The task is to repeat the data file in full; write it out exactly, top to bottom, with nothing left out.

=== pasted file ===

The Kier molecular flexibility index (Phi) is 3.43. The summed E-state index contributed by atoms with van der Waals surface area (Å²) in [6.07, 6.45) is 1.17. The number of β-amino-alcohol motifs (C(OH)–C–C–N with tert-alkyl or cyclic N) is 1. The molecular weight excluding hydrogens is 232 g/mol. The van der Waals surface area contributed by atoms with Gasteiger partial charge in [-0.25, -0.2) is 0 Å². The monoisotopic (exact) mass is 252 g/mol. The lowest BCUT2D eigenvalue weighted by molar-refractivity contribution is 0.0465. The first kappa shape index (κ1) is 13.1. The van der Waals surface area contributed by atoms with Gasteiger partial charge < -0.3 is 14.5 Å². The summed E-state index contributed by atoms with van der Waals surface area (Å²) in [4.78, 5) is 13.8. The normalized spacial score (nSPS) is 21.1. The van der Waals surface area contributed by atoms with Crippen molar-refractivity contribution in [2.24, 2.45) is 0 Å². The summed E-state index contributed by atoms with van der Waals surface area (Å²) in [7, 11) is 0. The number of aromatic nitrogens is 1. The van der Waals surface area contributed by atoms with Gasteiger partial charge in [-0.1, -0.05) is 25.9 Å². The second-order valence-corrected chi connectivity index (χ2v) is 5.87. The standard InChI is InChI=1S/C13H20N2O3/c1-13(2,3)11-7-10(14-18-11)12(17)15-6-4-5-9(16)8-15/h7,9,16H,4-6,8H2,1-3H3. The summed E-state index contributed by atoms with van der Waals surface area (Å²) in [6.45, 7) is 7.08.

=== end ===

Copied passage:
The Kier molecular flexibility index (Phi) is 3.43. The summed E-state index contributed by atoms with van der Waals surface area (Å²) in [6.07, 6.45) is 1.17. The number of β-amino-alcohol motifs (C(OH)–C–C–N with tert-alkyl or cyclic N) is 1. The molecular weight excluding hydrogens is 232 g/mol. The van der Waals surface area contributed by atoms with Gasteiger partial charge in [-0.25, -0.2) is 0 Å². The monoisotopic (exact) mass is 252 g/mol. The lowest BCUT2D eigenvalue weighted by molar-refractivity contribution is 0.0465. The first kappa shape index (κ1) is 13.1. The van der Waals surface area contributed by atoms with Gasteiger partial charge < -0.3 is 14.5 Å². The summed E-state index contributed by atoms with van der Waals surface area (Å²) in [4.78, 5) is 13.8. The normalized spacial score (nSPS) is 21.1. The van der Waals surface area contributed by atoms with Crippen molar-refractivity contribution in [2.24, 2.45) is 0 Å². The summed E-state index contributed by atoms with van der Waals surface area (Å²) in [7, 11) is 0. The number of aromatic nitrogens is 1. The van der Waals surface area contributed by atoms with Gasteiger partial charge in [-0.1, -0.05) is 25.9 Å². The second-order valence-corrected chi connectivity index (χ2v) is 5.87. The standard InChI is InChI=1S/C13H20N2O3/c1-13(2,3)11-7-10(14-18-11)12(17)15-6-4-5-9(16)8-15/h7,9,16H,4-6,8H2,1-3H3. The summed E-state index contributed by atoms with van der Waals surface area (Å²) in [6.45, 7) is 7.08.